With advances in new technologies, it is now possible to withdraw money via automated teller machines (ATM) in your preferred location. However, this convenience offered by ATMs has fees that so many users seem to be unaware of.
Automatic teller machines or automated banking machines are generally either owned by a bank or independently operated.
Since the owners or operators charge withdrawal fees at their discretion, you would do well to be vigilant, but most importantly, to think twice before using an ATM not owned by your financial institution.
This is an example of a withdrawal of $20 from an ATM that incurred $5.75 as withdrawal fee, representing at the end, a total of 28.75% of the withdrawal charges.
A $20 withdrawal
- fee for using one’s card at another bank’s ATM: 2.25$
- network access fee: 2.00$
- regular transaction fee: 1.50$
- total withdrawal fee: 5.75$
This extra 28.75% on a $20 withdrawal is proof that the convenience is not always free of charge.
According to the Canadian Bankers Association, there are three types of charges associated with the use of your debit card at an ABM:
- regular transaction fees
- convenience fees
- network access fees
Regular transaction fees
These are fees paid to your bank for the services it offers to you. In addition, a checking account has a limited number of transactions. Once you go beyond that number, transaction fees may be applied. It is, therefore, important to note that some accounts that do not predefine the number of monthly transactions charge otherwise, regular transaction fees for every transaction.
These are fees that you pay to third party ABMs for using their services. Such ABMs are found in small businesses, restaurants, or gas stations. Banks also charge convenience fees from their non-clients that use their ABMs. In Canada, a number of convenience fees must be provided before any transaction is attempted. That said, you are free to proceed or cancel the transaction if you are not willing to pay the additional cost.
Network access fees
When you access your account from a foreign ATM, your bank charges you what is termed network access fees. The amount of the charges may increase if the currency was withdrawn is different from that of your bank account. Besides the exchange rate, an extra cost may be applied during the cash changeover. In addition, some local banks charge $3 for cash withdrawals in the US and $5 on those made out of North America plus an added 2.5% for foreign currencies exchange. In that case, it is advisable to get in touch with your bank before any travel out of the country.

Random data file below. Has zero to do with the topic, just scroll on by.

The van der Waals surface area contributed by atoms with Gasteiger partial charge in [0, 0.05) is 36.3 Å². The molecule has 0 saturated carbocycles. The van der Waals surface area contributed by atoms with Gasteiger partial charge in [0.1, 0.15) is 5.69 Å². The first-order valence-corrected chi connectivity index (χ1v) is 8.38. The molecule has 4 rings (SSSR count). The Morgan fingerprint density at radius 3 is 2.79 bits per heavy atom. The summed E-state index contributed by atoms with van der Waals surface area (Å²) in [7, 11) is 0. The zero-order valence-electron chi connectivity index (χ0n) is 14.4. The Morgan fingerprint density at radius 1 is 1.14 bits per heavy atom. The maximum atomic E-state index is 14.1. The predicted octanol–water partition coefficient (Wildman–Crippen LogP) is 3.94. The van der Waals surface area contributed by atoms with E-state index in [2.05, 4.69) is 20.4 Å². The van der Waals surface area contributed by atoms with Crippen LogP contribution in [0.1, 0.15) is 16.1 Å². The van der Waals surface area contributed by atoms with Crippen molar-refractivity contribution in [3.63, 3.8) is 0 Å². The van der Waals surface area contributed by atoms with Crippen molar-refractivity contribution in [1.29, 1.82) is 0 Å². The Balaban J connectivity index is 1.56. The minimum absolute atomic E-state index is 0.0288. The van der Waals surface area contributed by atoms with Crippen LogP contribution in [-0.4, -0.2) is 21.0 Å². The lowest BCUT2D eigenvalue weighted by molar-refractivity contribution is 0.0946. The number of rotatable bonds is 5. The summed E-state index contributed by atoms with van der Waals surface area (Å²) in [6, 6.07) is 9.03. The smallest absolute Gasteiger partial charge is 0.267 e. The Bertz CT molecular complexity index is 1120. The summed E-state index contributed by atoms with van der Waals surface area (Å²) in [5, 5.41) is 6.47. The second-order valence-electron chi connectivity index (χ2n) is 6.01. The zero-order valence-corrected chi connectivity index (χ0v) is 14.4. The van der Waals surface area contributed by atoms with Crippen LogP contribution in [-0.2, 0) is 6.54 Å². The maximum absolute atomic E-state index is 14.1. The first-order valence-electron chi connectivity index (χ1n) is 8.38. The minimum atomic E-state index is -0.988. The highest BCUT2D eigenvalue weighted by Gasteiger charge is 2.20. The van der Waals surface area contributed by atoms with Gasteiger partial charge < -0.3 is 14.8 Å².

Now that you are informed about the various fees associated with withdrawals from an ABM, here are the six tips that will help save your money.
- Tip No 1- Always use an ATM of your bank so as to avoid network access fees.
A growing number of banks are increasing their presence with ATMs through partnerships with retailers.
For example, clients of the Bank of Nova Scotia can get access to automatic teller machines in most of the 7- Couche-Tard stores, Cineplex theaters, and Quickie convenience stores.
The RBC Royal Bank’s automatic teller machines are found in the Shoppers Drg-Mart, Esso service stations, Pharmaprix, Iga, Chevron, or London Drugs.
As for the ABMs of the CIBC Bank, they are found in the No-Frills supermarkets, Petro-Canada, Pioneer service stations as well the Toronto Pearson International Airport (Terminal 3).
For the BMO Bank of Montreal, the Metro stores, Food Basics, Rexall, Rabbat, Pharmaplus, Daisy Mart, Sobeys, and Shell have available machines.
Lastly, if you are a customer of TD Canada Trust, you can locate TD Green Machines in most Ultramar Corner stores.
Keep in mind that by withdrawing from an ATM operated by a bank different from yours, an additional fee will be applied.
- Astuce n°2 – Tip No 2- Plan ahead of time and withdraw accordingly the money that you will need for your leisure (outing, lunch, shopping)
By so doing, you can save on withdrawal costs as well as manage your budget and your monthly bank transactions better
- Tip No 3 – Deal with businesses that provide a cashback facility.
Cashback is a service offered to retail customers whereby they receive a cash refund after making their purchase by debit card. Examples of stores offering that are Wall-Mart, Loblaws, No-Frills, LCBO.
Do you want to make at least one purchase before making a payment? Do you regularly drive and are always in need to stop at a refueling station to buy a bottle of water? If that’s the case, why not buy a pack of 20 bottles and stock them in the boot of your car? Keep in mind that a single bottle at the counter is sold at a price higher than the pack at the shelf.
- Tip No 4 – Use The EXCHANGE automatic teller machines network.
Some Canadian banks and credit unions have partnered together under THE EXCHANGE Network of automatic teller machines. This network offers deposits, withdrawals, and PIN changes without additional cost. If your bank is a participating member of this network, then this is a golden opportunity to carry out your transactions at these ATMs without a fee.
These include, in particular, credit unions among which you have the National Bank, HSBC Bank Canada, Canadian Western Bank, ICICI Bank Canada…
See the following link for more details: http://www.the- exchange.ca
- Tip No 5
Some ATMs have a waiver of network access fees depending on your bank account. Even though the fee is not necessarily different, ATM operators may still charge you convenience fees for using their machines.
- Tip No 6
Use your bank’s app on your smartphone. With today’s leading-edge technology, it is very easy to locate the nearest ABM.